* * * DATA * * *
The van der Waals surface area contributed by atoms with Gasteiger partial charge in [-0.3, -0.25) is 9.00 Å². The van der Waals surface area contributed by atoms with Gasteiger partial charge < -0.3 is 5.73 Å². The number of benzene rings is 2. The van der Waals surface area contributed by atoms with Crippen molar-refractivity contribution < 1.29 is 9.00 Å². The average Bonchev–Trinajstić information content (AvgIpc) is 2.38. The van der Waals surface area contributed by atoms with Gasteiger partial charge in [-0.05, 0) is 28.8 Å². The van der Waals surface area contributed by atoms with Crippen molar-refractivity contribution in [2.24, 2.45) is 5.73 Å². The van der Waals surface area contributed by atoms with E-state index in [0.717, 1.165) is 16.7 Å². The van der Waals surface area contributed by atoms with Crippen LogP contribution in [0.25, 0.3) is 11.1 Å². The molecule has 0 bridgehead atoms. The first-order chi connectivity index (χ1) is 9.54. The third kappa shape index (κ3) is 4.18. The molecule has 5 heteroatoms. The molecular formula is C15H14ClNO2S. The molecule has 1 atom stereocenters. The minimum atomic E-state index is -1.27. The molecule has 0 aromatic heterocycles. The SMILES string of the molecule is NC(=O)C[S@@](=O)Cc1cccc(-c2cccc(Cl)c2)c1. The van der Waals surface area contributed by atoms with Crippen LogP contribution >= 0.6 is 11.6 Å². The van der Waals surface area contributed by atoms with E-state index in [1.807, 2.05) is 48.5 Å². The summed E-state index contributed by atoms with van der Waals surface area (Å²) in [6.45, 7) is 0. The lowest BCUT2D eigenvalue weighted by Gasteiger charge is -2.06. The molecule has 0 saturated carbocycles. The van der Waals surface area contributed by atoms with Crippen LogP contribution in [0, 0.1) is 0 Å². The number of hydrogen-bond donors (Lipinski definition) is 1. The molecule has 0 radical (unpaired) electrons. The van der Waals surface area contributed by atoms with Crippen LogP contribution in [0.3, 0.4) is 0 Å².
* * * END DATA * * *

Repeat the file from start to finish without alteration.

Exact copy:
The van der Waals surface area contributed by atoms with Gasteiger partial charge in [-0.3, -0.25) is 9.00 Å². The van der Waals surface area contributed by atoms with Gasteiger partial charge < -0.3 is 5.73 Å². The number of benzene rings is 2. The van der Waals surface area contributed by atoms with Crippen molar-refractivity contribution < 1.29 is 9.00 Å². The average Bonchev–Trinajstić information content (AvgIpc) is 2.38. The van der Waals surface area contributed by atoms with Gasteiger partial charge in [-0.05, 0) is 28.8 Å². The van der Waals surface area contributed by atoms with Crippen molar-refractivity contribution in [2.24, 2.45) is 5.73 Å². The van der Waals surface area contributed by atoms with E-state index in [0.717, 1.165) is 16.7 Å². The van der Waals surface area contributed by atoms with Crippen LogP contribution in [0.25, 0.3) is 11.1 Å². The molecule has 0 bridgehead atoms. The first-order chi connectivity index (χ1) is 9.54. The third kappa shape index (κ3) is 4.18. The molecule has 5 heteroatoms. The molecular formula is C15H14ClNO2S. The molecule has 1 atom stereocenters. The minimum atomic E-state index is -1.27. The molecule has 0 aromatic heterocycles. The SMILES string of the molecule is NC(=O)C[S@@](=O)Cc1cccc(-c2cccc(Cl)c2)c1. The van der Waals surface area contributed by atoms with Crippen LogP contribution >= 0.6 is 11.6 Å². The van der Waals surface area contributed by atoms with E-state index in [1.807, 2.05) is 48.5 Å². The summed E-state index contributed by atoms with van der Waals surface area (Å²) in [6.45, 7) is 0. The lowest BCUT2D eigenvalue weighted by Gasteiger charge is -2.06. The molecule has 0 saturated carbocycles. The van der Waals surface area contributed by atoms with Crippen LogP contribution in [0, 0.1) is 0 Å². The number of hydrogen-bond donors (Lipinski definition) is 1. The molecule has 0 radical (unpaired) electrons. The van der Waals surface area contributed by atoms with Crippen LogP contribution in [0.3, 0.4) is 0 Å².